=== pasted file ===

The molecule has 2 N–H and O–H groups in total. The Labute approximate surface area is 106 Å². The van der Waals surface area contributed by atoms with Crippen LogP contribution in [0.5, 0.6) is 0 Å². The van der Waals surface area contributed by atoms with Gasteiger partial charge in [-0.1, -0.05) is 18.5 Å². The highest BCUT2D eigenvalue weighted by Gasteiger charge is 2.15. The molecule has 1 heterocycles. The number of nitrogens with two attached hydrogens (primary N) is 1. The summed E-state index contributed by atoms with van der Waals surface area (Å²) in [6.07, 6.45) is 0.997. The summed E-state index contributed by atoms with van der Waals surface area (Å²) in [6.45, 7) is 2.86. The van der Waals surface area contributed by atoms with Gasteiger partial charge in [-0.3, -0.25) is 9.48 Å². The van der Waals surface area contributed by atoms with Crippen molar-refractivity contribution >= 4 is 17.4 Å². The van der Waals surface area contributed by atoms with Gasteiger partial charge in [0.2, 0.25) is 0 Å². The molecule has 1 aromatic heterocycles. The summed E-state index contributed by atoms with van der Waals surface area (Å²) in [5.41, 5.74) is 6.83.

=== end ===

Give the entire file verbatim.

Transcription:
The molecule has 2 N–H and O–H groups in total. The Labute approximate surface area is 106 Å². The van der Waals surface area contributed by atoms with Crippen LogP contribution in [0.5, 0.6) is 0 Å². The van der Waals surface area contributed by atoms with Gasteiger partial charge in [-0.1, -0.05) is 18.5 Å². The highest BCUT2D eigenvalue weighted by Gasteiger charge is 2.15. The molecule has 1 heterocycles. The number of nitrogens with two attached hydrogens (primary N) is 1. The summed E-state index contributed by atoms with van der Waals surface area (Å²) in [6.07, 6.45) is 0.997. The summed E-state index contributed by atoms with van der Waals surface area (Å²) in [6.45, 7) is 2.86. The van der Waals surface area contributed by atoms with Gasteiger partial charge in [-0.3, -0.25) is 9.48 Å². The van der Waals surface area contributed by atoms with Crippen molar-refractivity contribution >= 4 is 17.4 Å². The van der Waals surface area contributed by atoms with Gasteiger partial charge in [0.2, 0.25) is 0 Å². The molecule has 1 aromatic heterocycles. The summed E-state index contributed by atoms with van der Waals surface area (Å²) in [5.41, 5.74) is 6.83.